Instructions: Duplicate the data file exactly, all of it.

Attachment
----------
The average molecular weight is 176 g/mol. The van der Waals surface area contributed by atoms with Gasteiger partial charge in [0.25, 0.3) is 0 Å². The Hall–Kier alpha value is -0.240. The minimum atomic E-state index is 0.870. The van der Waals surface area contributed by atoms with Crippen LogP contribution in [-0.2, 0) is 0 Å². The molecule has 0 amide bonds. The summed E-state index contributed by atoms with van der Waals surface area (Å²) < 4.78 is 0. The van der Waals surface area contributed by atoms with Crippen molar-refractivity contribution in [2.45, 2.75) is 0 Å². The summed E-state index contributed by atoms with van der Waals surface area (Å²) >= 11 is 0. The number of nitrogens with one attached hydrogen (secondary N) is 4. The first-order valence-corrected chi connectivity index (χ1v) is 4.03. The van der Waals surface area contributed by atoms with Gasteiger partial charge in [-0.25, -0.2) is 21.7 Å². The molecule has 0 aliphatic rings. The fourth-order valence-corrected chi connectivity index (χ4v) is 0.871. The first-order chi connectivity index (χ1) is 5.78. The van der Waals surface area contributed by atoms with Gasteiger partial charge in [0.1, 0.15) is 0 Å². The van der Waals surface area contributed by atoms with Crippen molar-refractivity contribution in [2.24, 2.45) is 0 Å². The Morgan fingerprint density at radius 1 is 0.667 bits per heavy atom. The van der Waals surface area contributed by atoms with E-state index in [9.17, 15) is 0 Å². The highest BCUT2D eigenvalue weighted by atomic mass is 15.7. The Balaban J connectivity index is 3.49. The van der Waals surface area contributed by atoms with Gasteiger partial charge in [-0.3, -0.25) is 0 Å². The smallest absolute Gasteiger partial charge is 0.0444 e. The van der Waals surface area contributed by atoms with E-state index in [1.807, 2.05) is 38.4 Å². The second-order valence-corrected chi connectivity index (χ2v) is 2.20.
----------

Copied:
The average molecular weight is 176 g/mol. The van der Waals surface area contributed by atoms with Gasteiger partial charge in [0.25, 0.3) is 0 Å². The Hall–Kier alpha value is -0.240. The minimum atomic E-state index is 0.870. The van der Waals surface area contributed by atoms with Crippen LogP contribution in [-0.2, 0) is 0 Å². The molecule has 0 amide bonds. The summed E-state index contributed by atoms with van der Waals surface area (Å²) < 4.78 is 0. The van der Waals surface area contributed by atoms with Crippen molar-refractivity contribution in [2.45, 2.75) is 0 Å². The summed E-state index contributed by atoms with van der Waals surface area (Å²) >= 11 is 0. The number of nitrogens with one attached hydrogen (secondary N) is 4. The first-order valence-corrected chi connectivity index (χ1v) is 4.03. The van der Waals surface area contributed by atoms with Gasteiger partial charge in [-0.25, -0.2) is 21.7 Å². The molecule has 0 aliphatic rings. The fourth-order valence-corrected chi connectivity index (χ4v) is 0.871. The first-order chi connectivity index (χ1) is 5.78. The van der Waals surface area contributed by atoms with Gasteiger partial charge in [0.1, 0.15) is 0 Å². The van der Waals surface area contributed by atoms with Crippen molar-refractivity contribution in [2.24, 2.45) is 0 Å². The Morgan fingerprint density at radius 1 is 0.667 bits per heavy atom. The van der Waals surface area contributed by atoms with E-state index in [9.17, 15) is 0 Å². The highest BCUT2D eigenvalue weighted by atomic mass is 15.7. The Balaban J connectivity index is 3.49. The van der Waals surface area contributed by atoms with Gasteiger partial charge in [-0.3, -0.25) is 0 Å². The smallest absolute Gasteiger partial charge is 0.0444 e. The van der Waals surface area contributed by atoms with E-state index in [1.807, 2.05) is 38.4 Å². The second-order valence-corrected chi connectivity index (χ2v) is 2.20.